It's a song of teenage angst, albeit humorous as one grows older, in dealing with the pressing issue of finding time to see a girlfriend while having to work.
And each stanza ends with:
"Sometimes I wonder what I'm a-gonna do
"But there ain't no cure for the summertime blues."
The tune, penned by Cochran and Jerry Capehart, reached No. 8 on the Billboard Hot 100 in August 1958.
I've always preferred Cochran's version, as I do with most originals, but there have been several notable covers through the years that have turned the song into a timeless classic.
Here are my favorites:
Blue Cheer, a San Francisco trio, recorded a thunderous version in 1968, hitting No. 14 on the charts. A few folks consider it the birth of heavy metal.
The Who took the song to No. 27 with its rousing rendition from its classic "Live at Leeds" album.
Country legend Alan Jackson provided a catchy twangy version to the song in 1994, which topped the Billboard Country chart.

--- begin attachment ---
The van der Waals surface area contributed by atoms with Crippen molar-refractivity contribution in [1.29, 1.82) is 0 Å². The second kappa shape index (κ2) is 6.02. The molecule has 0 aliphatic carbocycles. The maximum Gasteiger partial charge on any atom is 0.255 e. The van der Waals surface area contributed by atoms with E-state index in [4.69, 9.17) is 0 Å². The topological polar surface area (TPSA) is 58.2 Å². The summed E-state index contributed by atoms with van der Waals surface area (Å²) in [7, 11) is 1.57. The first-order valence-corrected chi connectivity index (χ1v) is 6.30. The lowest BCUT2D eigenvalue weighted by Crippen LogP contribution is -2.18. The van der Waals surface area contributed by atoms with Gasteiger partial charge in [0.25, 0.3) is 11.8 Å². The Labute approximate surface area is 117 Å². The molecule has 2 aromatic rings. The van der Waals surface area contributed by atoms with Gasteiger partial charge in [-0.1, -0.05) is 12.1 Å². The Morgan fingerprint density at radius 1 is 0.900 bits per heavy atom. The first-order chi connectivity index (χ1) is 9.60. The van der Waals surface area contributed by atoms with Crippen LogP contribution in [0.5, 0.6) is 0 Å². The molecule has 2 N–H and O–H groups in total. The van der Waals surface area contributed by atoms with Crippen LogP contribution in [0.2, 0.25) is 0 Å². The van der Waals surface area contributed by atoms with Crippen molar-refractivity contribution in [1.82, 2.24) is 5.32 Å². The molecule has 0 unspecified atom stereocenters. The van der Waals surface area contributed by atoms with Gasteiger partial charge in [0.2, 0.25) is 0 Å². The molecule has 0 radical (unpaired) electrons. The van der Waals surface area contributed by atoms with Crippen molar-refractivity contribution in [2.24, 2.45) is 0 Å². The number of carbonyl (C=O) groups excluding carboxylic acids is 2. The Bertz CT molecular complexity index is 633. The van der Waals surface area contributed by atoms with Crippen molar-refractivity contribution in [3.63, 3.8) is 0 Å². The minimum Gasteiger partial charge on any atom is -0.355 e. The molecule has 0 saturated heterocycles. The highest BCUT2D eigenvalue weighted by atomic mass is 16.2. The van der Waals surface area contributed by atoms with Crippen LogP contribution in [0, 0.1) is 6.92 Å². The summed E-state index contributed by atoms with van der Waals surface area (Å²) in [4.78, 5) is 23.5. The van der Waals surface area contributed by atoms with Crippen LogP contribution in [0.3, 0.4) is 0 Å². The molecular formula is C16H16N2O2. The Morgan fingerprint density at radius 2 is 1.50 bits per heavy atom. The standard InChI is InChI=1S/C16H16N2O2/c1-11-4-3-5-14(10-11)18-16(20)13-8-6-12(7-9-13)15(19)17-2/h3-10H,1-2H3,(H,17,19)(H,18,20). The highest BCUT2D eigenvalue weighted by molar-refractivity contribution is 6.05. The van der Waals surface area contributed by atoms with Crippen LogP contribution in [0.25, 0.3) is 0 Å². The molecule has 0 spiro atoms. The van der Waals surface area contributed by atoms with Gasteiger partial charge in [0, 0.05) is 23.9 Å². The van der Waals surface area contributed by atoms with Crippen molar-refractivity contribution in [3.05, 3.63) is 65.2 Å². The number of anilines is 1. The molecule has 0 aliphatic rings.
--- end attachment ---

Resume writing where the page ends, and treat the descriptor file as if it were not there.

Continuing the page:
And Canadian rockers Rush included the song in its "EP Feedback" CD in 2004. Simply powerful.
A diverse group of others who've performed and/or recorded the song includes The Rolling Stones, Little River Band, Bruce Springsteen, The Black Keys, T. Rex, Joan Jeff, Guitar Wolf, Stray Cats, Jimi Hendrix, Johnny Chester, Olivia Newton-John, Van Halen, Buck Owens, Dick Dale, Bobby Vee, and Alvin and the Chipmunks. And I'm sure many more through the years.
As for Cochran, he scored another Top 40 hit with "C'mon Everybody," released in Oct. 1958 and reaching 35. Sadly, Cochran died in a car accident in Chippenham, England, on April 17, 1960, at the tender age of 21.
Until the next time . . .